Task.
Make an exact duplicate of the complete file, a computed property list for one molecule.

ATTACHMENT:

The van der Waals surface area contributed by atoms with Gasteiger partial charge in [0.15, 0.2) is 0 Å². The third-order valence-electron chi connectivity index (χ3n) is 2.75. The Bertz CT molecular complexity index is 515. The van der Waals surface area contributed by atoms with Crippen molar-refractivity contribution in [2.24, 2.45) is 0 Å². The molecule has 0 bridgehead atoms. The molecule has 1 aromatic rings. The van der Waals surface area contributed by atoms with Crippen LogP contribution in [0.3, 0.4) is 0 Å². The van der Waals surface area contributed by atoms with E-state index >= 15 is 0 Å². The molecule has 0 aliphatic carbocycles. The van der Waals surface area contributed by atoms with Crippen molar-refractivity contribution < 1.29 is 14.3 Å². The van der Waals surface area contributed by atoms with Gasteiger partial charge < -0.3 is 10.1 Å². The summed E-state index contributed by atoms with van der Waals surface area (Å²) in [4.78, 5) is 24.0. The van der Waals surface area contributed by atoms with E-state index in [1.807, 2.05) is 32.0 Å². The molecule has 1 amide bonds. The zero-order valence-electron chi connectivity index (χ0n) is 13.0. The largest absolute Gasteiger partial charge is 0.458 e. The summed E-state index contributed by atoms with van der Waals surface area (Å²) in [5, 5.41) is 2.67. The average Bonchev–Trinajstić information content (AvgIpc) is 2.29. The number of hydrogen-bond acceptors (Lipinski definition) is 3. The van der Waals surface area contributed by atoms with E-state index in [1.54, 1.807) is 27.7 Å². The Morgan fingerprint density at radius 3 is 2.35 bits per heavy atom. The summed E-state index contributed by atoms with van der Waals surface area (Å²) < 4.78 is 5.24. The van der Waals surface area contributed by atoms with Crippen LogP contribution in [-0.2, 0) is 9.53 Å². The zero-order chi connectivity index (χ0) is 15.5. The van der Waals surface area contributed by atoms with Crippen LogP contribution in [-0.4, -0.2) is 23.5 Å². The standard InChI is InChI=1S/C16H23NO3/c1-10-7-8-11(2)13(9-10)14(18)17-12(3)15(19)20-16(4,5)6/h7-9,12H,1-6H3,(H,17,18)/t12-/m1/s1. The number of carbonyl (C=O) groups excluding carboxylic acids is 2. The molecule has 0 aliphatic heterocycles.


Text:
The van der Waals surface area contributed by atoms with Gasteiger partial charge in [0.15, 0.2) is 0 Å². The third-order valence-electron chi connectivity index (χ3n) is 2.75. The Bertz CT molecular complexity index is 515. The van der Waals surface area contributed by atoms with Crippen molar-refractivity contribution in [2.24, 2.45) is 0 Å². The molecule has 0 bridgehead atoms. The molecule has 1 aromatic rings. The van der Waals surface area contributed by atoms with Crippen LogP contribution in [0.3, 0.4) is 0 Å². The van der Waals surface area contributed by atoms with E-state index >= 15 is 0 Å². The molecule has 0 aliphatic carbocycles. The van der Waals surface area contributed by atoms with Crippen molar-refractivity contribution < 1.29 is 14.3 Å². The van der Waals surface area contributed by atoms with Gasteiger partial charge < -0.3 is 10.1 Å². The summed E-state index contributed by atoms with van der Waals surface area (Å²) in [4.78, 5) is 24.0. The van der Waals surface area contributed by atoms with E-state index in [1.807, 2.05) is 32.0 Å². The molecule has 1 amide bonds. The zero-order valence-electron chi connectivity index (χ0n) is 13.0. The largest absolute Gasteiger partial charge is 0.458 e. The summed E-state index contributed by atoms with van der Waals surface area (Å²) in [5, 5.41) is 2.67. The average Bonchev–Trinajstić information content (AvgIpc) is 2.29. The number of hydrogen-bond acceptors (Lipinski definition) is 3. The van der Waals surface area contributed by atoms with E-state index in [1.54, 1.807) is 27.7 Å². The Morgan fingerprint density at radius 3 is 2.35 bits per heavy atom. The summed E-state index contributed by atoms with van der Waals surface area (Å²) < 4.78 is 5.24. The van der Waals surface area contributed by atoms with Crippen LogP contribution in [-0.2, 0) is 9.53 Å². The zero-order chi connectivity index (χ0) is 15.5. The van der Waals surface area contributed by atoms with Crippen LogP contribution in [-0.4, -0.2) is 23.5 Å². The standard InChI is InChI=1S/C16H23NO3/c1-10-7-8-11(2)13(9-10)14(18)17-12(3)15(19)20-16(4,5)6/h7-9,12H,1-6H3,(H,17,18)/t12-/m1/s1. The number of carbonyl (C=O) groups excluding carboxylic acids is 2. The molecule has 0 aliphatic heterocycles.